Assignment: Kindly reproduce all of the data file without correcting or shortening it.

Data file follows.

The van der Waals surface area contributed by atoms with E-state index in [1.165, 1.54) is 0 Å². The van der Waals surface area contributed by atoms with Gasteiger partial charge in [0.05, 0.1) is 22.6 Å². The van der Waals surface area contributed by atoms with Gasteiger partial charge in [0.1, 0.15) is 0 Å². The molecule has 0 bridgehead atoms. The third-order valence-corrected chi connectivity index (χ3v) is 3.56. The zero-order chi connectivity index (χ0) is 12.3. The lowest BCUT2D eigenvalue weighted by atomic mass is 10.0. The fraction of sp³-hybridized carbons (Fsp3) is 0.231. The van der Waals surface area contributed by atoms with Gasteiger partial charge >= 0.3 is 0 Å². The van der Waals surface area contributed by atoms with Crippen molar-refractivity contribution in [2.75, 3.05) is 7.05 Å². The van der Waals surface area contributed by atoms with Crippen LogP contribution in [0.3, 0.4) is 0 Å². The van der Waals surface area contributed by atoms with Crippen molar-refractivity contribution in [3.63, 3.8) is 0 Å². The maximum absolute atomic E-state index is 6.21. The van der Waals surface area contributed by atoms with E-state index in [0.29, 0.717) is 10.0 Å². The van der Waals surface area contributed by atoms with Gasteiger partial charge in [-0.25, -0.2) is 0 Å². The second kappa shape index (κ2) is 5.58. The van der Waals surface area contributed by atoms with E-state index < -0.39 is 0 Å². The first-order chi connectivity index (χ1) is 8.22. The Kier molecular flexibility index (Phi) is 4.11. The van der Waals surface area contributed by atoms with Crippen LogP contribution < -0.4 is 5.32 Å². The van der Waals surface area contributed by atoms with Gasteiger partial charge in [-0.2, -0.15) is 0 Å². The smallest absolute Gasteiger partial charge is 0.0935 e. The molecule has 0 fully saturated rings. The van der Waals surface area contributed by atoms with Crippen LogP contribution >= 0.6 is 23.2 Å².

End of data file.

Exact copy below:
The van der Waals surface area contributed by atoms with E-state index in [1.165, 1.54) is 0 Å². The van der Waals surface area contributed by atoms with Gasteiger partial charge in [0.05, 0.1) is 22.6 Å². The van der Waals surface area contributed by atoms with Gasteiger partial charge in [0.1, 0.15) is 0 Å². The molecule has 0 bridgehead atoms. The third-order valence-corrected chi connectivity index (χ3v) is 3.56. The zero-order chi connectivity index (χ0) is 12.3. The lowest BCUT2D eigenvalue weighted by atomic mass is 10.0. The fraction of sp³-hybridized carbons (Fsp3) is 0.231. The van der Waals surface area contributed by atoms with Gasteiger partial charge >= 0.3 is 0 Å². The van der Waals surface area contributed by atoms with Crippen molar-refractivity contribution in [2.75, 3.05) is 7.05 Å². The van der Waals surface area contributed by atoms with Crippen LogP contribution in [0.3, 0.4) is 0 Å². The van der Waals surface area contributed by atoms with Crippen molar-refractivity contribution in [3.63, 3.8) is 0 Å². The maximum absolute atomic E-state index is 6.21. The van der Waals surface area contributed by atoms with E-state index in [0.29, 0.717) is 10.0 Å². The van der Waals surface area contributed by atoms with Gasteiger partial charge in [-0.25, -0.2) is 0 Å². The second kappa shape index (κ2) is 5.58. The van der Waals surface area contributed by atoms with E-state index < -0.39 is 0 Å². The first-order chi connectivity index (χ1) is 8.22. The Kier molecular flexibility index (Phi) is 4.11. The van der Waals surface area contributed by atoms with Crippen LogP contribution < -0.4 is 5.32 Å². The van der Waals surface area contributed by atoms with Gasteiger partial charge in [-0.2, -0.15) is 0 Å². The smallest absolute Gasteiger partial charge is 0.0935 e. The molecule has 0 fully saturated rings. The van der Waals surface area contributed by atoms with Crippen LogP contribution >= 0.6 is 23.2 Å².